Going for What You Want—and Being OK With Not Getting It
“Failure is not an option.” We’ve all heard these pressure-filled words before. And I’m here to tell you that when you decide to try something, you should be OK with knowing that you might fail. But you should also know that there will be times when you hit it out of the park—because you were willing to let yourself fail.
And every time you put your faith in the existence of something greater than yourself? Well, the Universe will figure out a way to reward you. It’s almost as if the Universe is saying, “You are showing trust in me and yourself. Let’s see what we can do together.”
This past spring, I was feeling a little (no, a LOT) disheartened over one of the school contracts through my education consultant business. I had worked with this school for several years and assumed that would continue next year. I had built strong relationships with the staff and felt like we were doing some amazing work together.
Then I found out they’re not continuing their work with me for the next school year. In fact, they’re going to head in a different direction with another consultant.
Because I tend to take things WAY too personally (I’m working on this), I really let this news hurt me … a lot. I let myself sulk (also a lot) and beat myself up wondering if I did something wrong. I questioned whether I was effective enough.
My inner dialogue was working overtime at second-guessing: “Gosh, I simply can’t believe my services aren’t needed anymore at this district. Did I do something wrong? I really feel like I have a strong handle on this process. But is someone more effective than I am? Am I responsible for this? Am I just not good at this? My business is probably going to fail. I’m a failure. Am I not as good as I think I am at presenting this topic that I’ve researched, studied, and implemented over the last several years with several districts? This is super strange. I’m baffled, confused, and most of all, hurt.”
It’s truly amazing how quickly I can let self-doubt creep in and make myself feel I’m not good enough. (I’ve always been my own worst critic!) But to be completely honest, this was all about me, not the situation.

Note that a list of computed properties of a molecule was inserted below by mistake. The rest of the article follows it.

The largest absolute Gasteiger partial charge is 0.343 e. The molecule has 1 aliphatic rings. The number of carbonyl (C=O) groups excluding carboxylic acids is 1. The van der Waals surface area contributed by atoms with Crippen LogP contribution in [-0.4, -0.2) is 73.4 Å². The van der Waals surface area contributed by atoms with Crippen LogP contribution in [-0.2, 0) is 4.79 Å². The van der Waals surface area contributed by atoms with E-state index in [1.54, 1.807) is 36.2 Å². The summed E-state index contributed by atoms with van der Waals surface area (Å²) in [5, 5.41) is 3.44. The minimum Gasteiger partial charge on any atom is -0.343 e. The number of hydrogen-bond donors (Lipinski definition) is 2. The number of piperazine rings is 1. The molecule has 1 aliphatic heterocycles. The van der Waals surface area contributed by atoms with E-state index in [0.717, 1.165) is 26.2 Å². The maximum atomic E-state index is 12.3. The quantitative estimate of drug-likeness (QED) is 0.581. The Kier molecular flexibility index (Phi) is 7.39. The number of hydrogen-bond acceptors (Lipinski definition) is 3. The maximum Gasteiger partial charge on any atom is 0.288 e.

I knew I was taking it way too personally and needed to reframe my thoughts, words, and beliefs—because they have power and will set my direction for what is to happen next.
So, my inner dialogue got with the program: “You know what, Strobel? Every single time something like this has happened, God has shown you that He will take you where you are supposed to go. There is something else you are supposed to be doing now, and perhaps this “contract” was preventing other good things from happening. You needed to free your schedule up a bit. You know that the Universe always has your back, and when one door closes, it simply means it’s waiting for you to see that another door will reveal even more possibilities.”
And what happened the very next week?
– I booked a contract to be the Back-to-School Keynote Speaker for a huge district with 1200 teachers in the crowd. We talked all about how to reunite with our “Why” in education.
– I was asked to be the Keynote Speaker for an eLearning Conference over the summer.
– I was requested as the Keynote Speaker for the Kentucky Teachers of English Conference next year.
– I booked a four-day contract to work with a high school that’s implementing Standards-Based Grading. (Best part: the school is only 15 minutes away from my house!)
– I signed a contract to work on Growth Mindset with 14 schools in a district.
My point is this: That other school contract ending totally freed up my calendar for all this other juicy stuff. My contracts are coming in weekly, and I need to be able to serve other districts. (Plus, and I can’t stress this enough, one of those jobs is only 15 minutes from my house!)
So … chase your dreams, put yourself out there, do something that feels uncomfortable, stretch yourself, dare to be you, and unleash your unlimited potential. We all have this potential and it’s time for us to reconnect with it.
And if you fail (which you will, as I sometimes have), dust yourself off and try again. Learn from your mistakes, make yourself better, don’t take everything so personally. Remember that anyone who ever did anything great probably experienced some failures first.
But they TRIED, and that’s always the first step to success!